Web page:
Extraction of omega-3-rich oil from Camelina sativa seed using supercritical carbon dioxide

Henok D. Belayneh, Randy L. Wehling, Edgar Cahoon, Ozan N. Ciftci

Research output: Contribution to journalArticle

26 Citations (Scopus)

Abstract

Camelina sativa seed is an underutilized oil source; however, it is a potential source of omega-3-rich oil. Supercritical carbon dioxide (SC-CO2) is a desired green solvent for the extraction of omega-3 oils; however, there is no reported study on the SC-CO2 extraction of Camelina seed oil. Therefore, the objective of this study was to evaluate the use of SC-CO2 for the extraction of Camelina seed oil and to compare with traditional extraction methods. Response surface methodology (RSM) based on central composite rotatable design was employed to investigate the extraction conditions: pressure (35-45MPa), temperature (50-70°C), and time (90-250min). A second order polynomial model was developed to predict the oil yield. Increasing pressure and time increased the oil yield, whereas increasing temperature did not have a significant effect. RSM-optimized conditions (45MPa, 70°C and 224.5min) obtained by RSM for the range of variables predicted a yield of 27.0% oil, whereas the actual yield was 25.1±2.0%. Oil yield was further increased to 31.6% at the RSM-optimized conditions by increasing the SC-CO2 extraction time to 510min. Soxhlet (hexane) and cold press methods yielded 35.9% and 29.9% oil, respectively. Extraction method did not have a significant effect on the fatty acid composition and tocopherol content (P >0.05); however, phytosterol content of the cold pressed oil was significantly lower than that of SC-CO2 and Soxhlet (hexane) (P <0.05). Results indicated that SC-CO2 is a promising green solvent for the extraction of Camelina seed oil.

Original languageEnglish (US)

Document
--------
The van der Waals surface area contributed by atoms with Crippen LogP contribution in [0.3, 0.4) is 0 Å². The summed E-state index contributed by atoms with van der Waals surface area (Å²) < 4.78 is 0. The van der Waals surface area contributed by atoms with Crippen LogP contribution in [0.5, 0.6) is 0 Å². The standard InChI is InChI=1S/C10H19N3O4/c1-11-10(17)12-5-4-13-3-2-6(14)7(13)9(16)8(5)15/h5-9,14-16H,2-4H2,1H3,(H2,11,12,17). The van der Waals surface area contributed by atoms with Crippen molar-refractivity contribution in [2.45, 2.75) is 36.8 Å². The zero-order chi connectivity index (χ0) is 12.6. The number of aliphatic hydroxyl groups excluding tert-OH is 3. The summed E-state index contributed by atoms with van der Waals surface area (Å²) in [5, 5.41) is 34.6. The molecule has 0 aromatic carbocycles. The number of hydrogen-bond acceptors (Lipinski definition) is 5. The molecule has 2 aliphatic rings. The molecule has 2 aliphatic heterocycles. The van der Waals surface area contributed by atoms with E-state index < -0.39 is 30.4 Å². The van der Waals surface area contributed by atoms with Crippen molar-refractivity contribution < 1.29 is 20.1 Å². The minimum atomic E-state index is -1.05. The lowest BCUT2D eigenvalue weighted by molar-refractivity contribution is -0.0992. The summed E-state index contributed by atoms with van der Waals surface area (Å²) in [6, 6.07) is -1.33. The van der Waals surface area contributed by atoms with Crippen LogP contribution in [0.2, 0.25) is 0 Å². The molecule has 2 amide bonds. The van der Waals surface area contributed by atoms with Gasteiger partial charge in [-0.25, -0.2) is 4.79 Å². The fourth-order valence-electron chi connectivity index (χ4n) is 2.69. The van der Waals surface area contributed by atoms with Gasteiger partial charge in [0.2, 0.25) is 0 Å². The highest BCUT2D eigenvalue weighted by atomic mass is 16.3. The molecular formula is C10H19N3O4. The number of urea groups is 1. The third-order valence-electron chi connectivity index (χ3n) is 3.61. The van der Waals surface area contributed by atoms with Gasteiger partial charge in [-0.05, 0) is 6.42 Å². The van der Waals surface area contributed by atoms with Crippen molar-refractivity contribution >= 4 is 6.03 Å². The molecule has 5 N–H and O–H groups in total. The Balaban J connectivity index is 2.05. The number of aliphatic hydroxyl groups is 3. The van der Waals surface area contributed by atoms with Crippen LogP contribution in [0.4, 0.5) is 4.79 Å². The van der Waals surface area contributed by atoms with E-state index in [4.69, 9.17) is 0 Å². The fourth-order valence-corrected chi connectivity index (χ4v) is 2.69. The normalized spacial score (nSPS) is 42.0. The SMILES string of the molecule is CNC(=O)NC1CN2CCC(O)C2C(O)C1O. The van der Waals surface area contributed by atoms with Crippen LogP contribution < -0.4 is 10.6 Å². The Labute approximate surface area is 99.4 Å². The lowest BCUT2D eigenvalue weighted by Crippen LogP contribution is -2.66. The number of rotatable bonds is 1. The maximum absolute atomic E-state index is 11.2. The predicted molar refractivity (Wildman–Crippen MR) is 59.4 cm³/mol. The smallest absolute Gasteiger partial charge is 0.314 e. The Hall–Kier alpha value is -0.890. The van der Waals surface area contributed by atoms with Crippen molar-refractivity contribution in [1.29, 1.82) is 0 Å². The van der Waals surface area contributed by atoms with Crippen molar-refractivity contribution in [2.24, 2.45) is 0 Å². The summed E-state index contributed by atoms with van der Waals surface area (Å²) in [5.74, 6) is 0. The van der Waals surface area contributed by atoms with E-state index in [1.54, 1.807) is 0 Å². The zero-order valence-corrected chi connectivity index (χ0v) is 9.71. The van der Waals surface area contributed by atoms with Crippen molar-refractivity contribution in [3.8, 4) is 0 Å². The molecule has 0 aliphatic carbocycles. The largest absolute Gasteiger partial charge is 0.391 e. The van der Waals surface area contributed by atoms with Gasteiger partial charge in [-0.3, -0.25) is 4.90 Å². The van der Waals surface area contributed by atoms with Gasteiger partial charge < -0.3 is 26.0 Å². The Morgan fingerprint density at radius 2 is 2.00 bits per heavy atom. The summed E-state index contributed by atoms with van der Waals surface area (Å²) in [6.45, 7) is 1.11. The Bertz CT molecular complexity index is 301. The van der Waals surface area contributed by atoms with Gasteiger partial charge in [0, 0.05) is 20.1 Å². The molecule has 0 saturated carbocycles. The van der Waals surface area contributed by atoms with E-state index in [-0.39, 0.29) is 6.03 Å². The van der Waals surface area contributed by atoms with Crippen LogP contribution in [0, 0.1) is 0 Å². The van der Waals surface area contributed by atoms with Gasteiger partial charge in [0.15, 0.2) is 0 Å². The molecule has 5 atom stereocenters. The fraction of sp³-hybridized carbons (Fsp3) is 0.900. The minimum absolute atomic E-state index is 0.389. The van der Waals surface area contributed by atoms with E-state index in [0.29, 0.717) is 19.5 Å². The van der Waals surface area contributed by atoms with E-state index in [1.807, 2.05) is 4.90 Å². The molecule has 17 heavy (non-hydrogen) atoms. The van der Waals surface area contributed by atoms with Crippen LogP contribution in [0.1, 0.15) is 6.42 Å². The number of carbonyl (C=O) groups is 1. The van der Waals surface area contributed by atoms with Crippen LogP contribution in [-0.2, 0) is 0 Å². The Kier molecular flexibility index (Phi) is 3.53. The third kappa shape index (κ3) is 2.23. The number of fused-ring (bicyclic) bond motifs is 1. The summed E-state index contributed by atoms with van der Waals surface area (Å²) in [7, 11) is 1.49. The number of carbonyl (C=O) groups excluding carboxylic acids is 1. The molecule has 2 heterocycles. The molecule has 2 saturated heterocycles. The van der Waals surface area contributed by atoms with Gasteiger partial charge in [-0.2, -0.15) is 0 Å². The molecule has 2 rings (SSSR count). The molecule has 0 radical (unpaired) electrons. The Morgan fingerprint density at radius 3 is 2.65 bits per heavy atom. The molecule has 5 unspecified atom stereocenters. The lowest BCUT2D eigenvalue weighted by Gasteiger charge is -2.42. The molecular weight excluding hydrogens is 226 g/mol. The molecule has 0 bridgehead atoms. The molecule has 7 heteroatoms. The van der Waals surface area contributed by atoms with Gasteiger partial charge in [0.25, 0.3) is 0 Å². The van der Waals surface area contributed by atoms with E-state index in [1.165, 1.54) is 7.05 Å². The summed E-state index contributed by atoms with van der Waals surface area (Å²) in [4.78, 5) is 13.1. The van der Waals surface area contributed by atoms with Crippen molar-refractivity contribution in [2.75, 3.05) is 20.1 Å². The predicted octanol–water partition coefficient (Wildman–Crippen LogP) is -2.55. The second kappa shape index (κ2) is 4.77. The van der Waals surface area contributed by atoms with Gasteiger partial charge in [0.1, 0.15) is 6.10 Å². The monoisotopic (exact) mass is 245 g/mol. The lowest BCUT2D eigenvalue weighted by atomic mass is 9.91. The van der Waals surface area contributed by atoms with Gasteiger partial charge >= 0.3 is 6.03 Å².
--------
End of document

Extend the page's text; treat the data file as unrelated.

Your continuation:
JournalJournal of Supercritical Fluids
Volume104
DOIs
StateAccepted/In press - Apr 16 2015

Fingerprint

Carbon Dioxide
Seed
carbon dioxide
seeds
Carbon dioxide
Oils
oils
Oilseeds
Hexanes
methodology
Hexane
Phytosterols
Tocopherols
tocopherol
Fatty acids
fatty acids
Fatty Acids
Temperature
polynomials
Composite materials

Keywords

  • Camelina sativa
  • Extraction
  • Fatty acid
  • Omega-3
  • Phytosterol
  • Supercritical carbon dioxide

ASJC Scopus subject areas

  • Chemical Engineering(all)
  • Condensed Matter Physics
  • Physical and Theoretical Chemistry

Cite this

Extraction of omega-3-rich oil from Camelina sativa seed using supercritical carbon dioxide. / Belayneh, Henok D.; Wehling, Randy L.; Cahoon, Edgar; Ciftci, Ozan N.

In: Journal of Supercritical Fluids, Vol. 104, 16.04.2015.

Research output: Contribution to journalArticle

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abstract = "Camelina sativa seed is an underutilized oil source; however, it is a potential source of omega-3-rich oil. Supercritical carbon dioxide (SC-CO2) is a desired green solvent for the extraction of omega-3 oils; however, there is no reported study on the SC-CO2 extraction of Camelina seed oil. Therefore, the objective of this study was to evaluate the use of SC-CO2 for the extraction of Camelina seed oil and to compare with traditional extraction methods. Response surface methodology (RSM) based on central composite rotatable design was employed to investigate the extraction conditions: pressure (35-45MPa), temperature (50-70°C), and time (90-250min). A second order polynomial model was developed to predict the oil yield. Increasing pressure and time increased the oil yield, whereas increasing temperature did not have a significant effect. RSM-optimized conditions (45MPa, 70°C and 224.5min) obtained by RSM for the range of variables predicted a yield of 27.0{\%} oil, whereas the actual yield was 25.1±2.0{\%}. Oil yield was further increased to 31.6{\%} at the RSM-optimized conditions by increasing the SC-CO2 extraction time to 510min. Soxhlet (hexane) and cold press methods yielded 35.9{\%} and 29.9{\%} oil, respectively. Extraction method did not have a significant effect on the fatty acid composition and tocopherol content (P >0.05); however, phytosterol content of the cold pressed oil was significantly lower than that of SC-CO2 and Soxhlet (hexane) (P <0.05). Results indicated that SC-CO2 is a promising green solvent for the extraction of Camelina seed oil.",
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